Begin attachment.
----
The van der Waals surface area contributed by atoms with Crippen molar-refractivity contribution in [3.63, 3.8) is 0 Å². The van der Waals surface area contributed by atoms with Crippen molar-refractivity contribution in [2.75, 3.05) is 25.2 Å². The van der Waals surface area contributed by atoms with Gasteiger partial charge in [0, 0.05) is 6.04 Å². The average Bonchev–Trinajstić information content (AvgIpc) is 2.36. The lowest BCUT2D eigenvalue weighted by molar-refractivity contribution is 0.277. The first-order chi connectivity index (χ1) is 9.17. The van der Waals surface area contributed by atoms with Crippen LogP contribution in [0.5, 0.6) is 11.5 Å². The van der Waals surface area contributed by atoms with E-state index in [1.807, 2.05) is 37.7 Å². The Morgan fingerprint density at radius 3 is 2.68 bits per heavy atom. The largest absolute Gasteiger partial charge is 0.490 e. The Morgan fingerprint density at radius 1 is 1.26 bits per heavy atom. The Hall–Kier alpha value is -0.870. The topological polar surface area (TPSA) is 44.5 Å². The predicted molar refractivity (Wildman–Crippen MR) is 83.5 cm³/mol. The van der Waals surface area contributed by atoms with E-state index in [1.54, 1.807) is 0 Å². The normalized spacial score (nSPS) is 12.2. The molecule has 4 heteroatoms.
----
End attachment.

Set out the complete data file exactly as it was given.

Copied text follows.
The van der Waals surface area contributed by atoms with Crippen molar-refractivity contribution in [3.63, 3.8) is 0 Å². The van der Waals surface area contributed by atoms with Crippen molar-refractivity contribution in [2.75, 3.05) is 25.2 Å². The van der Waals surface area contributed by atoms with Gasteiger partial charge in [0, 0.05) is 6.04 Å². The average Bonchev–Trinajstić information content (AvgIpc) is 2.36. The lowest BCUT2D eigenvalue weighted by molar-refractivity contribution is 0.277. The first-order chi connectivity index (χ1) is 9.17. The van der Waals surface area contributed by atoms with Crippen LogP contribution in [0.5, 0.6) is 11.5 Å². The van der Waals surface area contributed by atoms with E-state index in [1.807, 2.05) is 37.7 Å². The Morgan fingerprint density at radius 3 is 2.68 bits per heavy atom. The largest absolute Gasteiger partial charge is 0.490 e. The Morgan fingerprint density at radius 1 is 1.26 bits per heavy atom. The Hall–Kier alpha value is -0.870. The topological polar surface area (TPSA) is 44.5 Å². The predicted molar refractivity (Wildman–Crippen MR) is 83.5 cm³/mol. The van der Waals surface area contributed by atoms with E-state index in [1.54, 1.807) is 0 Å². The normalized spacial score (nSPS) is 12.2. The molecule has 4 heteroatoms.